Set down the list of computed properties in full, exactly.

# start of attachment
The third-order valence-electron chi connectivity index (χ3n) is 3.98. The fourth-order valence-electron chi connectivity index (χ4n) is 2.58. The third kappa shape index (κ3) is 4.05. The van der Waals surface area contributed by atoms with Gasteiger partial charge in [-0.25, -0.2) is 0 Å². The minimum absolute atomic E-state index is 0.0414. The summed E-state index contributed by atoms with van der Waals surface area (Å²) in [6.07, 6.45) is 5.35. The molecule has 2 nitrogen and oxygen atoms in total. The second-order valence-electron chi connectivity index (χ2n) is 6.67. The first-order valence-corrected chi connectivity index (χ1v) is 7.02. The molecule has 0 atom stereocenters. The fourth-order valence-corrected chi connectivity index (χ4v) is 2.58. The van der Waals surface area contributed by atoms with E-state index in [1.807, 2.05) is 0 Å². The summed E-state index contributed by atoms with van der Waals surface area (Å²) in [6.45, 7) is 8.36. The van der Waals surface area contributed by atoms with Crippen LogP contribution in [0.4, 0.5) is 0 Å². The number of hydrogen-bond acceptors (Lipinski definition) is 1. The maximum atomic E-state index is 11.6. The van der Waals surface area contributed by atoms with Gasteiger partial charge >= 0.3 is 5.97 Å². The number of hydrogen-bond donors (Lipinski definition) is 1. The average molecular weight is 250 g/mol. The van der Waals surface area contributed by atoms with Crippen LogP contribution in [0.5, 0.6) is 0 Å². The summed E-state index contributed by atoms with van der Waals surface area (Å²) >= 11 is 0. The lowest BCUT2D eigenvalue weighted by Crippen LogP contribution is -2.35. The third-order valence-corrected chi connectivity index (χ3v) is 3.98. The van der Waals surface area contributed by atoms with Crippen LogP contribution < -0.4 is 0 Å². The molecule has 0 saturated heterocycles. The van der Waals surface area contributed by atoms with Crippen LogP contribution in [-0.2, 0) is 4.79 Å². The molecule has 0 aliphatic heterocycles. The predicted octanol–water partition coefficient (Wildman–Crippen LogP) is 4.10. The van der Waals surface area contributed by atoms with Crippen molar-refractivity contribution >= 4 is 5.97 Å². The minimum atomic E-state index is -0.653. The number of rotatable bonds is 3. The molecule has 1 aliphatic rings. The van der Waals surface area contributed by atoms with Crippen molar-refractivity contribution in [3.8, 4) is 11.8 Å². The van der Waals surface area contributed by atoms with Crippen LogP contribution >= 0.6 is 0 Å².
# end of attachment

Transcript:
The third-order valence-electron chi connectivity index (χ3n) is 3.98. The fourth-order valence-electron chi connectivity index (χ4n) is 2.58. The third kappa shape index (κ3) is 4.05. The van der Waals surface area contributed by atoms with Gasteiger partial charge in [-0.25, -0.2) is 0 Å². The minimum absolute atomic E-state index is 0.0414. The summed E-state index contributed by atoms with van der Waals surface area (Å²) in [6.07, 6.45) is 5.35. The molecule has 2 nitrogen and oxygen atoms in total. The second-order valence-electron chi connectivity index (χ2n) is 6.67. The first-order valence-corrected chi connectivity index (χ1v) is 7.02. The molecule has 0 atom stereocenters. The fourth-order valence-corrected chi connectivity index (χ4v) is 2.58. The van der Waals surface area contributed by atoms with E-state index in [1.807, 2.05) is 0 Å². The summed E-state index contributed by atoms with van der Waals surface area (Å²) in [6.45, 7) is 8.36. The van der Waals surface area contributed by atoms with Crippen LogP contribution in [0.4, 0.5) is 0 Å². The number of hydrogen-bond acceptors (Lipinski definition) is 1. The maximum atomic E-state index is 11.6. The van der Waals surface area contributed by atoms with Gasteiger partial charge >= 0.3 is 5.97 Å². The number of hydrogen-bond donors (Lipinski definition) is 1. The average molecular weight is 250 g/mol. The van der Waals surface area contributed by atoms with Crippen LogP contribution in [0.5, 0.6) is 0 Å². The summed E-state index contributed by atoms with van der Waals surface area (Å²) >= 11 is 0. The lowest BCUT2D eigenvalue weighted by Crippen LogP contribution is -2.35. The third-order valence-corrected chi connectivity index (χ3v) is 3.98. The van der Waals surface area contributed by atoms with Crippen LogP contribution < -0.4 is 0 Å². The molecule has 0 saturated heterocycles. The van der Waals surface area contributed by atoms with Crippen LogP contribution in [-0.2, 0) is 4.79 Å². The molecule has 0 aliphatic heterocycles. The predicted octanol–water partition coefficient (Wildman–Crippen LogP) is 4.10. The van der Waals surface area contributed by atoms with Crippen molar-refractivity contribution >= 4 is 5.97 Å². The minimum atomic E-state index is -0.653. The number of rotatable bonds is 3. The molecule has 1 aliphatic rings. The van der Waals surface area contributed by atoms with Crippen molar-refractivity contribution in [3.8, 4) is 11.8 Å². The van der Waals surface area contributed by atoms with Crippen LogP contribution >= 0.6 is 0 Å².